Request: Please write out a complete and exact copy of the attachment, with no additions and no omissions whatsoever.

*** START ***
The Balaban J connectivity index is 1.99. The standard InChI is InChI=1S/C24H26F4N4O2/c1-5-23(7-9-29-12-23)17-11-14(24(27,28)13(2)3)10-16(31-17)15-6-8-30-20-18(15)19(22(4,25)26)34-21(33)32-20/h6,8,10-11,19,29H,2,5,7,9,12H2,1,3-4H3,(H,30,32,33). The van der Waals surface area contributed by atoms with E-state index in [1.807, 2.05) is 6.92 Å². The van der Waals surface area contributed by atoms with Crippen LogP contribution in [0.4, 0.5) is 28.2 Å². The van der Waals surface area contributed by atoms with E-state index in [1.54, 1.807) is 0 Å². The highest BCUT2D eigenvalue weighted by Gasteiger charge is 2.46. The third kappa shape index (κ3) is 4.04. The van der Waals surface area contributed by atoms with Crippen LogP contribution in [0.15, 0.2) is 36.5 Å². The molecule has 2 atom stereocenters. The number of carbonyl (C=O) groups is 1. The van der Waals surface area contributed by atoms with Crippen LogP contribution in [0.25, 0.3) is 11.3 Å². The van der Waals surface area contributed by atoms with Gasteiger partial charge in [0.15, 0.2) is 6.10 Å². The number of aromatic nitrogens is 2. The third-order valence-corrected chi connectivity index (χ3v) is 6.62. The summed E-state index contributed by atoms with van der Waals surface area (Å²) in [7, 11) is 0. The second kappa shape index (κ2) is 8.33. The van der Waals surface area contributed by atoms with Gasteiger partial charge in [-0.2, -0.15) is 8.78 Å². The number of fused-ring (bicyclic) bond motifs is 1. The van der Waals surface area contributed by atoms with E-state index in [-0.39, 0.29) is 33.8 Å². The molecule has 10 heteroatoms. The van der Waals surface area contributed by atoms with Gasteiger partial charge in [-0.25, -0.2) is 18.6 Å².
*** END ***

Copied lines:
The Balaban J connectivity index is 1.99. The standard InChI is InChI=1S/C24H26F4N4O2/c1-5-23(7-9-29-12-23)17-11-14(24(27,28)13(2)3)10-16(31-17)15-6-8-30-20-18(15)19(22(4,25)26)34-21(33)32-20/h6,8,10-11,19,29H,2,5,7,9,12H2,1,3-4H3,(H,30,32,33). The van der Waals surface area contributed by atoms with E-state index in [1.807, 2.05) is 6.92 Å². The van der Waals surface area contributed by atoms with Crippen LogP contribution in [0.4, 0.5) is 28.2 Å². The van der Waals surface area contributed by atoms with E-state index in [1.54, 1.807) is 0 Å². The highest BCUT2D eigenvalue weighted by Gasteiger charge is 2.46. The third kappa shape index (κ3) is 4.04. The van der Waals surface area contributed by atoms with Crippen LogP contribution in [0.15, 0.2) is 36.5 Å². The molecule has 2 atom stereocenters. The number of carbonyl (C=O) groups is 1. The van der Waals surface area contributed by atoms with Crippen LogP contribution in [0.25, 0.3) is 11.3 Å². The van der Waals surface area contributed by atoms with Gasteiger partial charge in [0.15, 0.2) is 6.10 Å². The number of aromatic nitrogens is 2. The third-order valence-corrected chi connectivity index (χ3v) is 6.62. The summed E-state index contributed by atoms with van der Waals surface area (Å²) in [7, 11) is 0. The second kappa shape index (κ2) is 8.33. The van der Waals surface area contributed by atoms with Gasteiger partial charge in [-0.2, -0.15) is 8.78 Å². The number of fused-ring (bicyclic) bond motifs is 1. The van der Waals surface area contributed by atoms with E-state index in [-0.39, 0.29) is 33.8 Å². The molecule has 10 heteroatoms. The van der Waals surface area contributed by atoms with Gasteiger partial charge in [-0.25, -0.2) is 18.6 Å².